Democracy is a medicine with much pain

Dear Editor,
In any society, following the rule of law is always the optimal course of action to take.
However, this concept seems alien to Communities Minister Ronald Bulkan, when it comes to the establishment of the Local Government Commission. Article 78A of our Constitution makes provision for the coming into being of such a Commission, something the Minister in 2017 appears very resistant to. If you observe his public utterance in 2012, it is clear as day and night that he was singing a different tune then?
In 2012, as the then Opposition spokesperson for local government, Bulkan argued for the local democratic organs to “breathe freely and that the oversight… should not be suffocating and subject only to ministerial control”. But today as Minister, he is solely responsible for this lack of freedom and more so these grave acts of suffocation in the local government system.
What do you call such a character? In the Oxford Dictionary, such a character is defined as a hypocrite. In Guyanese parlance, such a character is defined as a double-dealing counterfeit who speaks from both sides of their mouth.
Listening to Bulkan in 2012 and Bulkan in 2017 is like listening to Dr Jeckle and Mr Hyde. It was Bulkan in Parliament in 2012 who said: “these local democratic organs must be empowered, as is required by our Constitution”. But today he has the power to empower them but has utilised every opportunity at his disposal to frustrate the establishment of the Local Government Commission. Isn’t this what his boss is doing on the GECOM Chairman issue? Isn’t this mental corruption of the highest order?
Quite duplicitously, Bulkan declares in Parliament in 2012 that the establishment of the Local Government Commission is “… in the best interest of their respective communities, not of some political party; it is all about local democracy.”
But five years later, he has singularly kicked those ambitions to the curb and today it is all about his People’s National Congress (PNC) party and not about local democracy anymore. The people will surely remember this grave betrayal from the PNC in 2020.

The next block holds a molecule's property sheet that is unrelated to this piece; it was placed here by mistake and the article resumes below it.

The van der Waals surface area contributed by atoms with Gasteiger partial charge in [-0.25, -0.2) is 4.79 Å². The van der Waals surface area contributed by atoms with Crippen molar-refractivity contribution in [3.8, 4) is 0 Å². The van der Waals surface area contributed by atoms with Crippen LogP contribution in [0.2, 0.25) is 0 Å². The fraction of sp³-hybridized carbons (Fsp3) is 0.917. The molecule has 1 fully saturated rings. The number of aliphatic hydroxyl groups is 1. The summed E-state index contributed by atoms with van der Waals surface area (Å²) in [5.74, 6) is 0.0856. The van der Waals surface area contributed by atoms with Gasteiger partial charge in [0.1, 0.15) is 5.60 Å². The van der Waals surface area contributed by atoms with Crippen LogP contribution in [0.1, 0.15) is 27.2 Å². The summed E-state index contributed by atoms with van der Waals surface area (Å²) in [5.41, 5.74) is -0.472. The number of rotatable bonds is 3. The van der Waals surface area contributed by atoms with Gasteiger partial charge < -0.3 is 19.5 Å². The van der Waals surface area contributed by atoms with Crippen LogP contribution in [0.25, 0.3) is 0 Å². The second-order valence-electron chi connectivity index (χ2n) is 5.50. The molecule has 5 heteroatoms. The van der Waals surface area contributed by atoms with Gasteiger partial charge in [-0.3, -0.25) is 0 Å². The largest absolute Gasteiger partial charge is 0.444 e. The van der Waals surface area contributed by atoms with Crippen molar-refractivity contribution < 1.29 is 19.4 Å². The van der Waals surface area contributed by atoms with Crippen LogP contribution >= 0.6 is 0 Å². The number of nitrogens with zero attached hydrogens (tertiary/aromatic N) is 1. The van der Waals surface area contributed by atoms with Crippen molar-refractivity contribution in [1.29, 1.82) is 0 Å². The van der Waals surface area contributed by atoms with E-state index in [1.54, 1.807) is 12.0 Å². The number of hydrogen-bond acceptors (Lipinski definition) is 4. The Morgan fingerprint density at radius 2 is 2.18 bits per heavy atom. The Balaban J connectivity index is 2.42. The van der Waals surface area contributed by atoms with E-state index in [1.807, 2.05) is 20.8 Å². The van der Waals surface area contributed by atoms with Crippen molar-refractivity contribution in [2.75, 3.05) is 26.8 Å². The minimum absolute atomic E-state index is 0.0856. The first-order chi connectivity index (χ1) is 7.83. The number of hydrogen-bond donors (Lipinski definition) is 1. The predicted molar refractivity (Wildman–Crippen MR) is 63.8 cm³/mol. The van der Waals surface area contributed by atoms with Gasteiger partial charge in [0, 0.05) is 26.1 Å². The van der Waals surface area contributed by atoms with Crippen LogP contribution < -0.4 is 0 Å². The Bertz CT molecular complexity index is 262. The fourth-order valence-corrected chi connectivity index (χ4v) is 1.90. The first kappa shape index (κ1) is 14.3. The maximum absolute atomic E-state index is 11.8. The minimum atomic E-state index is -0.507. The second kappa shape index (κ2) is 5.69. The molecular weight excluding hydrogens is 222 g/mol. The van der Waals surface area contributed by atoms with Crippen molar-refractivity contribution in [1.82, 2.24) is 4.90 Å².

Finally, I must commend the Granger Administration for holding Local Government Elections in 2016; it was a seismic deliverable that has to be acknowledged. But since those elections, as a nation we have gone backward on local democracy and I will cite two acts to represent this declaration – one, how the Minister interfered in the process of the elections of the Mayor of Mabaruma and secondly, how the Minister has denied the nation a Local Government Commission.
Enough of this charade from Minister Bulkan.
I am therefore calling on the Minister to free himself of this great imposition where he pretends to be the Local Government Commission, because under the Constitution he is not.
Democracy is a medicine with much pain, but on any day it is better than centralised autocracy as is being practiced by this Granger regime in the local government system.
When everyone thought the 2016 elections would have brought new life to the local government system, since then because of the interference from Bulkan’s Ministry, much inefficiency has been imported into the delivery of public service at the local level.
Using the Minister’s words from 2012 “for the old and the young…” please do the right thing and establish the Local Government Commission and stop this autocratic system of centralisation in the local government system when the Constitution and the spirit of the rule of law recommend differently.

Sase Singh